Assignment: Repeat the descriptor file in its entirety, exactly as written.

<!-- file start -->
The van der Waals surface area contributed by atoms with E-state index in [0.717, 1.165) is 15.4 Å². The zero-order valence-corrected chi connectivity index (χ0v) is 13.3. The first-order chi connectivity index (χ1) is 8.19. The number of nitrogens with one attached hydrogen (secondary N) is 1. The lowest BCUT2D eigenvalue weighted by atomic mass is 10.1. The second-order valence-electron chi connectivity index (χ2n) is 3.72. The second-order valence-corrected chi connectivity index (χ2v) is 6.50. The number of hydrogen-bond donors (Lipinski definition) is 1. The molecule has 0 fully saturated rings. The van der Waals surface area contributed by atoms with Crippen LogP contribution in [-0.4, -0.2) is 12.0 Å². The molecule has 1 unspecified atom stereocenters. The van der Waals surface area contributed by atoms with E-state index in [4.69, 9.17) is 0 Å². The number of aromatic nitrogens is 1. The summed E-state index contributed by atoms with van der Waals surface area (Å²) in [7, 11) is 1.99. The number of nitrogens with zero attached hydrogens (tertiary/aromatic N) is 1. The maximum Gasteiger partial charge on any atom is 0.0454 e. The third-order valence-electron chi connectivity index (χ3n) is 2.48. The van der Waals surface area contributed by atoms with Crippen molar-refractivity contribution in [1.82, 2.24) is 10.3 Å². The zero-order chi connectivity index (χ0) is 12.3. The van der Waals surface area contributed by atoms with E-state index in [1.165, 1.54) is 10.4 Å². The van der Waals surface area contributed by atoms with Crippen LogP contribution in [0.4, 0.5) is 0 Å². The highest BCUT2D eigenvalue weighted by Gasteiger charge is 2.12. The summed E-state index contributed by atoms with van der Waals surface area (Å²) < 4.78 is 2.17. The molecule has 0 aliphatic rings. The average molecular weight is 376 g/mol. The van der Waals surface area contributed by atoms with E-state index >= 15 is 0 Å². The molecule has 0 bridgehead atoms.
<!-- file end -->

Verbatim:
The van der Waals surface area contributed by atoms with E-state index in [0.717, 1.165) is 15.4 Å². The zero-order valence-corrected chi connectivity index (χ0v) is 13.3. The first-order chi connectivity index (χ1) is 8.19. The number of nitrogens with one attached hydrogen (secondary N) is 1. The lowest BCUT2D eigenvalue weighted by atomic mass is 10.1. The second-order valence-electron chi connectivity index (χ2n) is 3.72. The second-order valence-corrected chi connectivity index (χ2v) is 6.50. The number of hydrogen-bond donors (Lipinski definition) is 1. The molecule has 0 fully saturated rings. The van der Waals surface area contributed by atoms with Crippen LogP contribution in [-0.4, -0.2) is 12.0 Å². The molecule has 1 unspecified atom stereocenters. The van der Waals surface area contributed by atoms with E-state index in [4.69, 9.17) is 0 Å². The number of aromatic nitrogens is 1. The summed E-state index contributed by atoms with van der Waals surface area (Å²) in [7, 11) is 1.99. The number of nitrogens with zero attached hydrogens (tertiary/aromatic N) is 1. The maximum Gasteiger partial charge on any atom is 0.0454 e. The third-order valence-electron chi connectivity index (χ3n) is 2.48. The van der Waals surface area contributed by atoms with Crippen molar-refractivity contribution in [1.82, 2.24) is 10.3 Å². The zero-order chi connectivity index (χ0) is 12.3. The van der Waals surface area contributed by atoms with E-state index in [1.165, 1.54) is 10.4 Å². The van der Waals surface area contributed by atoms with Crippen LogP contribution in [0.4, 0.5) is 0 Å². The highest BCUT2D eigenvalue weighted by Gasteiger charge is 2.12. The summed E-state index contributed by atoms with van der Waals surface area (Å²) < 4.78 is 2.17. The molecule has 0 aliphatic rings. The average molecular weight is 376 g/mol. The van der Waals surface area contributed by atoms with E-state index >= 15 is 0 Å². The molecule has 0 bridgehead atoms.